Cars Are Listed Property of a Business

One final note: Business vehicles are in a special class of property for business tax purposes. They are considered listed property, which includes property that can be used both for business and personal reasons. 

Whether or not you give the car to an employee or use it yourself if the car is used less than 50% of the time for business purposes, you can still deduct the business use, but you have to use straight-line depreciation. 

If You Decide to Give a Company Car to an Employee

 Let's look at an example to see how all of this works: 

Your business leases a car and gives it to Mary to use for business driving. 

Mary must keep good records on the split between business and personal use and provide your company with detailed reports. For this purpose, let's say she drives 50% for business and 50% for personal uses. 

No matter who drives the car, the lease is in the company's name, so the lease payment is deductible as a business expense, but only to the extent that it's used for business purposes. (If the car is purchased, the depreciation on the car is deductible, again only for the business portion of its use.)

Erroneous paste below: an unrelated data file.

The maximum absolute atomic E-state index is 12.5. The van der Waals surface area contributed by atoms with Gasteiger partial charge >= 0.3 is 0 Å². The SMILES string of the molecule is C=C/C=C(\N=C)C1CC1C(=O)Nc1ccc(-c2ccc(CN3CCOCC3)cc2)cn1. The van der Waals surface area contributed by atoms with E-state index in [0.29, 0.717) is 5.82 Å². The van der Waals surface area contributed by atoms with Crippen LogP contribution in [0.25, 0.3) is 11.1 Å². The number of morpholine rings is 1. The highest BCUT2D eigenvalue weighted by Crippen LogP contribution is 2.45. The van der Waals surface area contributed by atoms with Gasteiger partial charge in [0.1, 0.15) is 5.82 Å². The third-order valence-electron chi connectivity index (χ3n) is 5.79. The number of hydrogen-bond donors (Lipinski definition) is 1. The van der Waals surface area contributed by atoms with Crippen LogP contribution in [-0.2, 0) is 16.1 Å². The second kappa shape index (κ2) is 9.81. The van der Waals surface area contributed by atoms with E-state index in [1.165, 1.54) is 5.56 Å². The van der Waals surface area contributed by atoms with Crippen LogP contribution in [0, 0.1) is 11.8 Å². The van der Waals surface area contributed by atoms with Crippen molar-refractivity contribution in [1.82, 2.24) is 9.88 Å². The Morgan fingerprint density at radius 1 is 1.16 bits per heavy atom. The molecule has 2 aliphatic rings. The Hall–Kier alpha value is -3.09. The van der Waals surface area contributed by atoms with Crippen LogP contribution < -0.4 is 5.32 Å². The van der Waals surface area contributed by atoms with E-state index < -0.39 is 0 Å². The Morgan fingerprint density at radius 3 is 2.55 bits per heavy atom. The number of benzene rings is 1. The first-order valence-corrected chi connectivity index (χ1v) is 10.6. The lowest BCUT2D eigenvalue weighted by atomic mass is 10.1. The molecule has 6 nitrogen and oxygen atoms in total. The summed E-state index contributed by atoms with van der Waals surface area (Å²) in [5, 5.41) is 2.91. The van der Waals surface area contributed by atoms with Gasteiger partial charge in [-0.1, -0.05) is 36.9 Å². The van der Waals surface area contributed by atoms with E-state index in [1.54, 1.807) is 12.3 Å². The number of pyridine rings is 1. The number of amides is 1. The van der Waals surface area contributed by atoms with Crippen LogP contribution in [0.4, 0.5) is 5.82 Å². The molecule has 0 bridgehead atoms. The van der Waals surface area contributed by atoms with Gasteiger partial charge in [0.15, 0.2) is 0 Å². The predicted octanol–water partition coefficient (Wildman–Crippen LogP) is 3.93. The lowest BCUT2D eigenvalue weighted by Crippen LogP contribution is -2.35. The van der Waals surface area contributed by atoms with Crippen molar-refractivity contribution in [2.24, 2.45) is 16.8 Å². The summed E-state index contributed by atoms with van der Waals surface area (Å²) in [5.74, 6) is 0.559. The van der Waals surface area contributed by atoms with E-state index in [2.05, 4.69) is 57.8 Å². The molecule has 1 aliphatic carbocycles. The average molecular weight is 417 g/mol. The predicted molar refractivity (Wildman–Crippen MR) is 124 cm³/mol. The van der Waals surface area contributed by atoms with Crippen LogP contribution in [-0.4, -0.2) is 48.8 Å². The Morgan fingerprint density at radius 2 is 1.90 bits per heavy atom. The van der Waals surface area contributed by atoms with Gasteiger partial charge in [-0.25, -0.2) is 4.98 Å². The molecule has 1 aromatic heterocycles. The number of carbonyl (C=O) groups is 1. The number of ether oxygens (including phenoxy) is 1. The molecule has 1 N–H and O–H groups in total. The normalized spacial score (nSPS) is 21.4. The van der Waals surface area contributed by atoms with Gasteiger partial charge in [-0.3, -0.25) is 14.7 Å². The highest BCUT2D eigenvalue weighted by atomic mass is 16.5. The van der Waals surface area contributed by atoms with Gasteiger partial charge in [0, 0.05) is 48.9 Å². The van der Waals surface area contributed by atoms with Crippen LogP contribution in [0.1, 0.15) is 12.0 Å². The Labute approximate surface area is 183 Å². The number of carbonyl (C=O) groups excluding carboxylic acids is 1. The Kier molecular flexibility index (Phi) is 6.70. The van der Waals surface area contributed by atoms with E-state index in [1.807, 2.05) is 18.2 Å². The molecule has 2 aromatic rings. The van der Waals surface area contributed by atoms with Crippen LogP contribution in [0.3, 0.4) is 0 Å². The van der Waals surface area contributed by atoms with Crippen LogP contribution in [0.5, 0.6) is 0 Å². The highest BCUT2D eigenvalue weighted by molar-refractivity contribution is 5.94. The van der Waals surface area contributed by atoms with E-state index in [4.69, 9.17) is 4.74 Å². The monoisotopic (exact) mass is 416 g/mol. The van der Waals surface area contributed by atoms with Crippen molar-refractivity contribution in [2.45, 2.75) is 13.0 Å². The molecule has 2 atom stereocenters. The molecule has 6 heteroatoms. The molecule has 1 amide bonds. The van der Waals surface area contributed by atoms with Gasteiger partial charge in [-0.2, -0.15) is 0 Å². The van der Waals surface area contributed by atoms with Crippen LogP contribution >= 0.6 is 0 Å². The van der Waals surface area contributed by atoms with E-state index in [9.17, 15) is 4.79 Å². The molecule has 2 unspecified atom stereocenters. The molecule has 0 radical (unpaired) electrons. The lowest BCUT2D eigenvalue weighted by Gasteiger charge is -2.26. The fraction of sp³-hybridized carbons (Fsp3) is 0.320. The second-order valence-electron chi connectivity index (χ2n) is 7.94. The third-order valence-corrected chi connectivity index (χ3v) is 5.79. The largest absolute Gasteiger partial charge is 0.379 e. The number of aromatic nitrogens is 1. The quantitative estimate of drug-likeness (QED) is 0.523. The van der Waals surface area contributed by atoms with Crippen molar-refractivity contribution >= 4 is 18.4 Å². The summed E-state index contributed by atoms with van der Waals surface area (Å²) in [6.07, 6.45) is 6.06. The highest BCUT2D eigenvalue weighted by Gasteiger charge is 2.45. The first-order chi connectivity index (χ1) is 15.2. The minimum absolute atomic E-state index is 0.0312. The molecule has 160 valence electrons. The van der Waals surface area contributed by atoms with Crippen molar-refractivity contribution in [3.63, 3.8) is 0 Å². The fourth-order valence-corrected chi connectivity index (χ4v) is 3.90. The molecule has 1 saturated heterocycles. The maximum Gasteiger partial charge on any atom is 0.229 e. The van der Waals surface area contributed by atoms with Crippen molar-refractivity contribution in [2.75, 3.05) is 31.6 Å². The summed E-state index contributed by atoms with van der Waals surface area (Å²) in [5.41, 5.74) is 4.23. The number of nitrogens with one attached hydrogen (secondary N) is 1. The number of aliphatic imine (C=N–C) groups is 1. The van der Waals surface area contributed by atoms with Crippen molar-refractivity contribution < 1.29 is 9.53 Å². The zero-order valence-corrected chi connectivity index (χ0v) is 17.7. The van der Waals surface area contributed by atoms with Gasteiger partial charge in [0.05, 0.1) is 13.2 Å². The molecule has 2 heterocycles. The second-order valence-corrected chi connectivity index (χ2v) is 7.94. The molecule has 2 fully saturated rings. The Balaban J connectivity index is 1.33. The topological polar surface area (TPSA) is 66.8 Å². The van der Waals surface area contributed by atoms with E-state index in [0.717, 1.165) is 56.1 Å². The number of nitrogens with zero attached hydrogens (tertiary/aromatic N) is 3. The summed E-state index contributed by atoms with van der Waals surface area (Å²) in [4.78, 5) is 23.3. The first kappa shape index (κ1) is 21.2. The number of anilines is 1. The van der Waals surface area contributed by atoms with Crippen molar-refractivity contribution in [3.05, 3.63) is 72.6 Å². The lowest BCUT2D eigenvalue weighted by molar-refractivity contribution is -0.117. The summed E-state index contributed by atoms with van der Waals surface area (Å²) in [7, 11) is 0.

If you reimburse Mary for her business driving expenses, you don't have to consider this reimbursement taxable to Mary if you have an accountable plan, as described above. 

If you don't reimburse Mary for these expenses, she can't deduct them from her personal tax return.

The value of the car for her personal driving time must be included in Mary's income (and withholdings apply). If the monthly lease on the company car Mary drives is $500, you must include $250 a month in her paycheck. 

Why It's Important to Keep Good Records on Business Use

As you can see from the above discussion, it's very important that the driver of the company car keep excellent records to prove the amount of business driving. 

This proof is needed: 

  • So you can reimburse employee driving expenses and not have to include these in the employee's pay
  • To prove business use so you don't have to include this portion of the car's value in employee pay, 
  • So you can deduct more depreciation expense, and
  • So you can use more of the value of the car for your other business expenses. 

More Information in IRS Publications

Disclaimer: This article is oversimplified to give you general information. It's not intended to be tax or legal advice. Check with your tax and financial advisors before you begin handing employees the keys to company cars.